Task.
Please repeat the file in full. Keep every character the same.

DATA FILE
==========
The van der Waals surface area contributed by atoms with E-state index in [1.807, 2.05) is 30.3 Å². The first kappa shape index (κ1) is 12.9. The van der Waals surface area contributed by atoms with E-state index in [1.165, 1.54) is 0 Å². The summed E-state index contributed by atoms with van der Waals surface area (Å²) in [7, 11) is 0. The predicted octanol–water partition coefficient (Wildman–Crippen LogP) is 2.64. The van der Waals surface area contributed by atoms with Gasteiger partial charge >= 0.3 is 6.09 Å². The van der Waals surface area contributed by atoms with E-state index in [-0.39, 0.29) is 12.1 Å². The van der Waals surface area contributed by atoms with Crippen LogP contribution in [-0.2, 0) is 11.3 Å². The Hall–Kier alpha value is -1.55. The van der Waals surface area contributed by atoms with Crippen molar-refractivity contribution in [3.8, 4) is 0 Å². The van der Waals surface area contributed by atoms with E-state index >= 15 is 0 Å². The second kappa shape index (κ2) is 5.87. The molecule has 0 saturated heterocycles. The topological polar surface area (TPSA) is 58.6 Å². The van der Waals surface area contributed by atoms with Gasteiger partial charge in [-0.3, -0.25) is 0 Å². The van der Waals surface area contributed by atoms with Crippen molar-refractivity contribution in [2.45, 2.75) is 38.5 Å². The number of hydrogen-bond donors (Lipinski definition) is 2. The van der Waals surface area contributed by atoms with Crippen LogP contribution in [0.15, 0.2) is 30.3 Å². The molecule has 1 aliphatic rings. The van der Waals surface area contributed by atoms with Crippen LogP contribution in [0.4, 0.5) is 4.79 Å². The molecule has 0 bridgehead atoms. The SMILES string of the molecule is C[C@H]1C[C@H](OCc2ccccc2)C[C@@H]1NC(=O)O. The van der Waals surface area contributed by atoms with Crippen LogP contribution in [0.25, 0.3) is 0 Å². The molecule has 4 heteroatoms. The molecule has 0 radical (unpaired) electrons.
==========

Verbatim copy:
The van der Waals surface area contributed by atoms with E-state index in [1.807, 2.05) is 30.3 Å². The first kappa shape index (κ1) is 12.9. The van der Waals surface area contributed by atoms with E-state index in [1.165, 1.54) is 0 Å². The summed E-state index contributed by atoms with van der Waals surface area (Å²) in [7, 11) is 0. The predicted octanol–water partition coefficient (Wildman–Crippen LogP) is 2.64. The van der Waals surface area contributed by atoms with Gasteiger partial charge >= 0.3 is 6.09 Å². The van der Waals surface area contributed by atoms with E-state index in [-0.39, 0.29) is 12.1 Å². The van der Waals surface area contributed by atoms with Crippen LogP contribution in [-0.2, 0) is 11.3 Å². The Hall–Kier alpha value is -1.55. The van der Waals surface area contributed by atoms with Crippen molar-refractivity contribution in [3.8, 4) is 0 Å². The van der Waals surface area contributed by atoms with E-state index >= 15 is 0 Å². The second kappa shape index (κ2) is 5.87. The molecule has 0 saturated heterocycles. The topological polar surface area (TPSA) is 58.6 Å². The van der Waals surface area contributed by atoms with Gasteiger partial charge in [-0.3, -0.25) is 0 Å². The van der Waals surface area contributed by atoms with Crippen molar-refractivity contribution in [2.45, 2.75) is 38.5 Å². The number of hydrogen-bond donors (Lipinski definition) is 2. The van der Waals surface area contributed by atoms with Crippen LogP contribution in [0.15, 0.2) is 30.3 Å². The molecule has 1 aliphatic rings. The van der Waals surface area contributed by atoms with Crippen LogP contribution in [0.4, 0.5) is 4.79 Å². The molecule has 0 bridgehead atoms. The SMILES string of the molecule is C[C@H]1C[C@H](OCc2ccccc2)C[C@@H]1NC(=O)O. The van der Waals surface area contributed by atoms with Crippen LogP contribution in [0.25, 0.3) is 0 Å². The molecule has 4 heteroatoms. The molecule has 0 radical (unpaired) electrons.